Swift version: 5.2
When specifying colors for objects in your views, it’s often easier to use the built-in semantic colors of
UIColor rather than specifying our own custom colors that might not look good in both light and dark mode.
For example, when you are coloring a label, use
.secondaryLabel, or similar so that UIKit will automatically make sure it stands out.
For backgrounds you should use
.secondarySystemBackground, or similar so that when you layer one view over another they don’t appear to become merged.
And when you’re using fixed colors like
.blue you should instead use
.systemBlue to get a color that will adapt to the user’s trait environment – it will be a lighter red when in dark mode, and a darker red in light mode, rather than the fixed pure red of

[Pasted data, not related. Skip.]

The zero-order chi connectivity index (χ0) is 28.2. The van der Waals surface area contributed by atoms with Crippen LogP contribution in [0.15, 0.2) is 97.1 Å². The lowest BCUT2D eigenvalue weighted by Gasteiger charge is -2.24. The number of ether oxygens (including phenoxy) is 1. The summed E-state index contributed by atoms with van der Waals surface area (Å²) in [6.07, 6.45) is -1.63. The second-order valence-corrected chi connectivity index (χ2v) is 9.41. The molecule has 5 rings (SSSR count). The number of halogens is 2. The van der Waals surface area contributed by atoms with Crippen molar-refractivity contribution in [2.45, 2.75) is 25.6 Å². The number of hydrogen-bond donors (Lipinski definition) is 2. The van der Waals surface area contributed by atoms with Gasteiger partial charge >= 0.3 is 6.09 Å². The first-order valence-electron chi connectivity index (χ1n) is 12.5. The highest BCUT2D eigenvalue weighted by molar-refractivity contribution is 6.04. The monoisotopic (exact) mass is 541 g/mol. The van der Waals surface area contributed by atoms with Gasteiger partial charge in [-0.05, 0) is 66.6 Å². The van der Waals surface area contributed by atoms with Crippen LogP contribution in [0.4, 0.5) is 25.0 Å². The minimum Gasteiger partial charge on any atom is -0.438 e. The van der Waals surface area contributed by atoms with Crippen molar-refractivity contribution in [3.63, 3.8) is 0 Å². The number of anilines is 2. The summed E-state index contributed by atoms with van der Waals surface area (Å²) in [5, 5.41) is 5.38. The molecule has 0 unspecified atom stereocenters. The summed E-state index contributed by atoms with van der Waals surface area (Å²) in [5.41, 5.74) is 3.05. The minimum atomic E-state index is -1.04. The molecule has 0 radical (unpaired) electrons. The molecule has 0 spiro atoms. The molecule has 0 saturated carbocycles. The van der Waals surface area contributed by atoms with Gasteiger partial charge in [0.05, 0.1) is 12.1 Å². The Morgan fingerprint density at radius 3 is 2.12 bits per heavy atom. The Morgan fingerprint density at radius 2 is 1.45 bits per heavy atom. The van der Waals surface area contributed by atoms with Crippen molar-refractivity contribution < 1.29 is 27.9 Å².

SPONSORED Would you describe yourself as knowledgeable, but struggling when you have to come up with your own code? Fernando Olivares has a new book containing iOS rules you can immediately apply to your coding habits to see dramatic improvements, while also teaching applied programming fundamentals seen in refactored code from published apps.
Available from iOS 13.0
This is part of the Swift Knowledge Base, a free, searchable collection of solutions for common iOS questions.
Link copied to your pasteboard.